The opportunity to spend more time in port is one of neoRiviera's best features, and it's not a surprise that the line is adding the concept to other ships. On our cruise, passengers were given an entire day to embark in Dubai at their leisure, which meant few lines and a less frenetic atmosphere, both within the cruise terminal and onboard. Passengers came and went as they pleased over a 24-hour time period in Abu Dhabi, with shore excursions built around desert sunsets and sunrises. When not in the Arabian Gulf, neoRiviera sails the Mediterranean; similar schedules there allow passengers to dine out in Barcelona or take a sunset stroll in Malta.
As far as shore excursions go, neoRiviera does offer premium experiences that you wouldn't find on the line's other ships. Here again, your nationality matters, as the line will cancel excursions if not enough people sign up, although we were told that combining languages is more common. On our Best of Bahrain tour, for example, the bilingual leader gave information in English and Spanish, while a French couple did their best to keep up. (In some cases, the ship will send a staff member along to translate.)
Bottom line: If you're a go-with-the-flow, destination-oriented passenger who dislikes the regimen and structured activities of a larger ship, internationally oriented neoRiviera could come as a welcome break from the norm. If you need more structure and consistency, you're better off looking at the more traditional cruising experience.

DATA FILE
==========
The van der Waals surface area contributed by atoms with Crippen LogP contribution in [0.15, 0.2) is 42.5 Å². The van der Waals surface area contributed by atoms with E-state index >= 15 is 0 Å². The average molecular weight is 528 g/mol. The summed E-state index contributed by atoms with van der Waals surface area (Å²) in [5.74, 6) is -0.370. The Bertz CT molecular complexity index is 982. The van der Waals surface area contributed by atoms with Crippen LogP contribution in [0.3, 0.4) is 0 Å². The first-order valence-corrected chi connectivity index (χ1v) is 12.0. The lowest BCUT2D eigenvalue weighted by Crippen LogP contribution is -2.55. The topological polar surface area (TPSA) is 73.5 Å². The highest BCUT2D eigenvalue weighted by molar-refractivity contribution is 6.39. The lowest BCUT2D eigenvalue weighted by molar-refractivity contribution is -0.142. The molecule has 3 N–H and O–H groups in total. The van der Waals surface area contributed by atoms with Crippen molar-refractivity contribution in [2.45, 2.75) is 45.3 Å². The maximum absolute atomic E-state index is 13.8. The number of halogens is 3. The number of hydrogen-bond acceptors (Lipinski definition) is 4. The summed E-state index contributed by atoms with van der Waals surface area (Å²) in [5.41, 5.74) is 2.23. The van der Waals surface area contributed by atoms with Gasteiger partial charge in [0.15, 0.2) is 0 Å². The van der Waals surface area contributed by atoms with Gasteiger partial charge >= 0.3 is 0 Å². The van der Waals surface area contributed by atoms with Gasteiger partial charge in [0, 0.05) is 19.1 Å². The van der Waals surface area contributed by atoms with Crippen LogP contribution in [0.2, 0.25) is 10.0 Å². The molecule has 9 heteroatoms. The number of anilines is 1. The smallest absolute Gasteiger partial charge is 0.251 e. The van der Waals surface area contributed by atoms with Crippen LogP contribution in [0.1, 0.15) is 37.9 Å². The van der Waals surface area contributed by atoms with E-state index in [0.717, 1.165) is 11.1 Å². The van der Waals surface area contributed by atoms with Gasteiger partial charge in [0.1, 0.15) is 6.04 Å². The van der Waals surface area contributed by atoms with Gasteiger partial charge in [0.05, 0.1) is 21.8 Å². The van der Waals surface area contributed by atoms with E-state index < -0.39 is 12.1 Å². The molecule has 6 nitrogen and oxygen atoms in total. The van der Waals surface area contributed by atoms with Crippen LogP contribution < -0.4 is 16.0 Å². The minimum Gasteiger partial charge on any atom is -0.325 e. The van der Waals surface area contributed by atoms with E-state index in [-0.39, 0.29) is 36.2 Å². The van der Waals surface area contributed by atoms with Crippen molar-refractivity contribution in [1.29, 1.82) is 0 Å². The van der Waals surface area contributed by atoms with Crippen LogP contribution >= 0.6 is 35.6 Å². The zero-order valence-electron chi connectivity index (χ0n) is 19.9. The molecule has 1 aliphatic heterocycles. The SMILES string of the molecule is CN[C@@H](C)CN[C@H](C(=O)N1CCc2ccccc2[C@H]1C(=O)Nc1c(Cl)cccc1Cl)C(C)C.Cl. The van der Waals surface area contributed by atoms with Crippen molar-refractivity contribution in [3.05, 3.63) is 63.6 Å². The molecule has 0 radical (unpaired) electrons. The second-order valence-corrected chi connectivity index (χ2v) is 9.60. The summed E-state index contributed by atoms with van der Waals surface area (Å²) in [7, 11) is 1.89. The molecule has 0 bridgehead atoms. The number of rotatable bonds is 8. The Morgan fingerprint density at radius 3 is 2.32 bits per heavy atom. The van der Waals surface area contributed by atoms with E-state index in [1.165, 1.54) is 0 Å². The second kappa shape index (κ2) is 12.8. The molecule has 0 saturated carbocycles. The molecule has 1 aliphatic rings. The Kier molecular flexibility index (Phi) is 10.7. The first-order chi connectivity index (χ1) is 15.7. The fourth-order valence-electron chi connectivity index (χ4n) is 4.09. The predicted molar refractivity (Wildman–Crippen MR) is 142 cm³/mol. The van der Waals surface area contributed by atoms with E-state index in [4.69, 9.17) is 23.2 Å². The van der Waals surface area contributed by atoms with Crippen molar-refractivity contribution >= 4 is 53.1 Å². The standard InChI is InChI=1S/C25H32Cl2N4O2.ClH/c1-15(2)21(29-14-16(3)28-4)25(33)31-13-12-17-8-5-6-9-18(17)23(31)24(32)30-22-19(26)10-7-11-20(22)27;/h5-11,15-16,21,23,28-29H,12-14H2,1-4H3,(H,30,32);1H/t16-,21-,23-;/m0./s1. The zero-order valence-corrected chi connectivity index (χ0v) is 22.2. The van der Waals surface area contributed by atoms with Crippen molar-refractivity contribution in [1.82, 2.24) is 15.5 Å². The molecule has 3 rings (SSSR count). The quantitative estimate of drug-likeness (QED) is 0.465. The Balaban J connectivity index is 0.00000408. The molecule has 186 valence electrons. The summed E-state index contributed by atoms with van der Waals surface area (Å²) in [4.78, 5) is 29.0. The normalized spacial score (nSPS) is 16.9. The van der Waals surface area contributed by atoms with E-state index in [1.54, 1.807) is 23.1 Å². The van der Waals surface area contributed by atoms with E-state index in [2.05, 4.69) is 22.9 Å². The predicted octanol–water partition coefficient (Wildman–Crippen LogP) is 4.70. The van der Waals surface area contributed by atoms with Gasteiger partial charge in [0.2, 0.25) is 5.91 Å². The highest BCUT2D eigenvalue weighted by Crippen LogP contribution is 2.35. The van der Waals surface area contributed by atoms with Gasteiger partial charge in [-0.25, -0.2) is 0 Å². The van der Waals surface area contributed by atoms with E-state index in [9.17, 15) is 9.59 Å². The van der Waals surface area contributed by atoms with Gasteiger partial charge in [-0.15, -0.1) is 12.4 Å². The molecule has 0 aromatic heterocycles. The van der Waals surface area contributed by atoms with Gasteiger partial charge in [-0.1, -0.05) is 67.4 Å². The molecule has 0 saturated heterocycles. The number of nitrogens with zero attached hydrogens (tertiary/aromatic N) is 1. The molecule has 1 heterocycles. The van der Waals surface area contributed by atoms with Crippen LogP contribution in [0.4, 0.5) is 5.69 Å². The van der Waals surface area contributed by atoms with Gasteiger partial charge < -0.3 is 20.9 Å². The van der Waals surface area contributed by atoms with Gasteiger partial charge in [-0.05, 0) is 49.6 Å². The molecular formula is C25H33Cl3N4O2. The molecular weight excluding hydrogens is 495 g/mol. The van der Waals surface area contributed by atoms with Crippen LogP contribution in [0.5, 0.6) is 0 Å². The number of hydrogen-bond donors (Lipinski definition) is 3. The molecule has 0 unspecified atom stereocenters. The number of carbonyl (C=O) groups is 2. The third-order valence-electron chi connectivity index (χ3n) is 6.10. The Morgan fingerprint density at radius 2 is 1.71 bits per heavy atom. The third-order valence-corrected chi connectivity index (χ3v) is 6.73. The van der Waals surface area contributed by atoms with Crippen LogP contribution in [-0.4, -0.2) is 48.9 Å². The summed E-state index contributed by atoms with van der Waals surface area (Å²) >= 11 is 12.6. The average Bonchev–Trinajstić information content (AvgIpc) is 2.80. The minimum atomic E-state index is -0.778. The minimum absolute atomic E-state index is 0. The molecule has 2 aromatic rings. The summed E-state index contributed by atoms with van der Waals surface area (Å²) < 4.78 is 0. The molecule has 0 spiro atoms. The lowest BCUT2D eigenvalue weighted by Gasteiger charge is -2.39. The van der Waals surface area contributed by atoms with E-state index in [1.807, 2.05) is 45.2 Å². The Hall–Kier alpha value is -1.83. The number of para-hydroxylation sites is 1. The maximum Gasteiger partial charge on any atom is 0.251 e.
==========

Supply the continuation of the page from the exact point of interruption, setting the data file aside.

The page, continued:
As befits its Italian roots, Costa neoRiviera attracts an international clientele; ship announcements are made in Italian, Spanish, French, English and German. On our Arabian Gulf cruise, Italians were the majority, followed by French and Spanish. Out of 1,056 passengers, only 21 were American. More Americans sail neoRiviera in the summer, when it's based in Italy.
Costa neoRiviera is not designed as a family ship, and children under 18 pay full price. On our early December sailing, only a dozen kids were onboard, although that figure can swell to 300 in the summer. Age range varies, depending on the sailing; adults 50 years and older appeared to be the majority.
Costa's neo collection advertises itself as casual cruising, and this was borne out on our voyage. Women wore shorts, capris and sundresses during the day, swapping in pants at dinner. Men wore T-shirts and shorts during the day, long pants at dinner.
Because the line is European, do not be surprised to see even older gentlemen wearing Speedos at the pools.
Costa neoRiviera has one "elegant" night per weeklong voyage. While clothing styles varied considerably, men generally wore collared shirts and women wore simple dresses and skirts. We saw only a handful of sport coats and cocktail dresses in the main dining room.
Because neoRiviera regularly cruises in the Arabian Gulf, women passengers are advised to bring clothing that covers their shoulders and knees.
The onboard currency is the euro. A service charge of 8 euros per person, per day, is automatically added to your bill. Service charges of 15 percent are added to bar and spa bills.